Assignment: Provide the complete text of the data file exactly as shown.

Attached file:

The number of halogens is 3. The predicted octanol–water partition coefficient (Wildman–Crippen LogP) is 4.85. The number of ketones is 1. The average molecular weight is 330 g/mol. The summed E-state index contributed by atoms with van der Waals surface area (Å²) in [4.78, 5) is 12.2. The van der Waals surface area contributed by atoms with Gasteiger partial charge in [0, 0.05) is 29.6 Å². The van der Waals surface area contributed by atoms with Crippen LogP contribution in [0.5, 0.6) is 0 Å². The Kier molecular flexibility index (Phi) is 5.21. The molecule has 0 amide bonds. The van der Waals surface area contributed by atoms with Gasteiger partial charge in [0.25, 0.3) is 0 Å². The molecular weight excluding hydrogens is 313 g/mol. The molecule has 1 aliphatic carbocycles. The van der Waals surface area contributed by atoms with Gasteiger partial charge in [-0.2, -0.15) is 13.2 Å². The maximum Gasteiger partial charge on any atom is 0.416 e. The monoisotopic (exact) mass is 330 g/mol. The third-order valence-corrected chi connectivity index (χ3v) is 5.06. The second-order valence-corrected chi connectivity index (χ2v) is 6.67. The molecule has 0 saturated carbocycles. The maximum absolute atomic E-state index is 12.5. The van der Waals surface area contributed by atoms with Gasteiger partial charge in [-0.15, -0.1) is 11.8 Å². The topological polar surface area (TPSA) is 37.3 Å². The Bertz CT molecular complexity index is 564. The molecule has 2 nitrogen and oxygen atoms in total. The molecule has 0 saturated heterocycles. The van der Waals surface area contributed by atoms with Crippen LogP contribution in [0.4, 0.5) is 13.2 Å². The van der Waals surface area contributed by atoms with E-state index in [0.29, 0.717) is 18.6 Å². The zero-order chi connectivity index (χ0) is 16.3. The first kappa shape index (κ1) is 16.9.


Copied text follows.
The number of halogens is 3. The predicted octanol–water partition coefficient (Wildman–Crippen LogP) is 4.85. The number of ketones is 1. The average molecular weight is 330 g/mol. The summed E-state index contributed by atoms with van der Waals surface area (Å²) in [4.78, 5) is 12.2. The van der Waals surface area contributed by atoms with Gasteiger partial charge in [0, 0.05) is 29.6 Å². The van der Waals surface area contributed by atoms with Crippen LogP contribution in [0.5, 0.6) is 0 Å². The Kier molecular flexibility index (Phi) is 5.21. The molecule has 0 amide bonds. The van der Waals surface area contributed by atoms with Gasteiger partial charge in [0.25, 0.3) is 0 Å². The molecular weight excluding hydrogens is 313 g/mol. The molecule has 1 aliphatic carbocycles. The van der Waals surface area contributed by atoms with Gasteiger partial charge in [-0.2, -0.15) is 13.2 Å². The maximum Gasteiger partial charge on any atom is 0.416 e. The monoisotopic (exact) mass is 330 g/mol. The third-order valence-corrected chi connectivity index (χ3v) is 5.06. The second-order valence-corrected chi connectivity index (χ2v) is 6.67. The molecule has 0 saturated carbocycles. The maximum absolute atomic E-state index is 12.5. The van der Waals surface area contributed by atoms with Gasteiger partial charge in [-0.15, -0.1) is 11.8 Å². The topological polar surface area (TPSA) is 37.3 Å². The Bertz CT molecular complexity index is 564. The molecule has 2 nitrogen and oxygen atoms in total. The molecule has 0 saturated heterocycles. The van der Waals surface area contributed by atoms with Crippen LogP contribution in [0.4, 0.5) is 13.2 Å². The van der Waals surface area contributed by atoms with E-state index in [0.29, 0.717) is 18.6 Å². The zero-order chi connectivity index (χ0) is 16.3. The first kappa shape index (κ1) is 16.9.